U.S. to reconsider aid if Hamas-PLO form govt
If the Palestinian authorities officially include the Islamist group Hamas, then Washington will reconsider its $500 million annual aid
The United States would have to reconsider its annual $500 million assistance to the Palestinians if Islamist group Hamas and the Palestinian Liberation Organization (PLO) form a government together, Reuters reported a senior U.S. administration official as saying on Thursday.
“Any Palestinian government must unambiguously and explicitly commit to nonviolence, recognition of the state of Israel, and acceptance of previous agreements and obligations between the parties,” the official said, speaking to Reuters on condition of anonymity.
“If a new Palestinian government is formed, we will assess it based on its adherence to the stipulations above, its policies and actions, and will determine any implications for our assistance based on U.S. law,” the official said.
The United States, Israel and the European Union view Hamas as a terrorist organization.
Meanwhile, Washington warned of re-thinking its aid to the Palestinians after it expressed its disappointment over the pact.
“The timing was troubling, and we were certainly disappointed in the announcement,” Reuters quoted State Department spokeswoman Jen Psaki as telling a regular news briefing.
“This could seriously complicate our efforts - not just our efforts but the efforts of the parties to extend their negotiations.”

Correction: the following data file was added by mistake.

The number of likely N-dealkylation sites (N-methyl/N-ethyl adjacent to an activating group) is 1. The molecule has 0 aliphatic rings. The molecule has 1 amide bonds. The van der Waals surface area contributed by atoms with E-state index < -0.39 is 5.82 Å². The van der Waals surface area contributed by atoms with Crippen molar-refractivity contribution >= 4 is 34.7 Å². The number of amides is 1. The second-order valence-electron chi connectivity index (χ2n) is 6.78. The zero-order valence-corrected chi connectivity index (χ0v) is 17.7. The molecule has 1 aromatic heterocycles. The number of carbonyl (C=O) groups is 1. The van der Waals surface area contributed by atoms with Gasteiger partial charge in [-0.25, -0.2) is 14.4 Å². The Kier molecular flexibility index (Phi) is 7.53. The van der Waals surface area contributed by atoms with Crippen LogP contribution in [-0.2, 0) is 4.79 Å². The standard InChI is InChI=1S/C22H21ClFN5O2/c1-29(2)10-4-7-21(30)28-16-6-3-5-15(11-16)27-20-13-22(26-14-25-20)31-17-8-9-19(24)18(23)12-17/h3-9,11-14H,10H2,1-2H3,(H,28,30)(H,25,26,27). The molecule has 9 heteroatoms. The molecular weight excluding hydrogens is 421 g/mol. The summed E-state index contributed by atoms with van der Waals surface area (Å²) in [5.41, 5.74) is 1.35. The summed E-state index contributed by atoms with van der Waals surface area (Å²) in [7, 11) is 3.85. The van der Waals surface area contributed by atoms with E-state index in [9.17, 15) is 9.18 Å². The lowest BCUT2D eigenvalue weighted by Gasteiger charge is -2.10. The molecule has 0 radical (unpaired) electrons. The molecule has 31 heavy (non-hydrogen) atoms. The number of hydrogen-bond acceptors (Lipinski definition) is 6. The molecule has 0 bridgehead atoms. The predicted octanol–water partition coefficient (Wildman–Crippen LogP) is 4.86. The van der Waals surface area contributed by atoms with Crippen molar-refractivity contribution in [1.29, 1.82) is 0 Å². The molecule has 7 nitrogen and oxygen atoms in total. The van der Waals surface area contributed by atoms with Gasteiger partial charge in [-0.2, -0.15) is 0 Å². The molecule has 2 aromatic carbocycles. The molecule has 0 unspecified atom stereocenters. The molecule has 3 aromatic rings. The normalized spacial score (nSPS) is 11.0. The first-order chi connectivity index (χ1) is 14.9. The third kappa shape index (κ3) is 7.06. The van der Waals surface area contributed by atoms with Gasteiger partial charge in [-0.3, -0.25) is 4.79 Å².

Oversees foreign aid
The leaders of a U.S. House of Representatives appropriations subcommittee that oversees foreign aid said the Palestinians’ agreement with Hamas could jeopardize funds they receive from the U.S. government.
Frustrated members of the U.S. Congress, who are generally strong supporters of Israel, said that money could be cut off.
“Not only does this action potentially derail any hope of a peace agreement between Israel and the Palestinians, it puts in jeopardy future U.S. assistance to the Palestinian Authority,” Republican U.S. Representative Kay Granger, the subcommittee chair, said in a statement.
Psaki said U.S. officials had expressed their concerns to the Palestinians.
“It’s hard to see how Israel can be expected to negotiate with a government that does not believe in its right to exist,” she said.
Hamas has battled Israel, which it refuses to recognize, while Abbas’ Fatah party has remained in control of the Palestinian Authority in the occupied West Bank and pursued years of fruitless talks with Israel.
You can read Avi Jorish’s piece “Richard Falk and reexamining the Palestinian genocide.”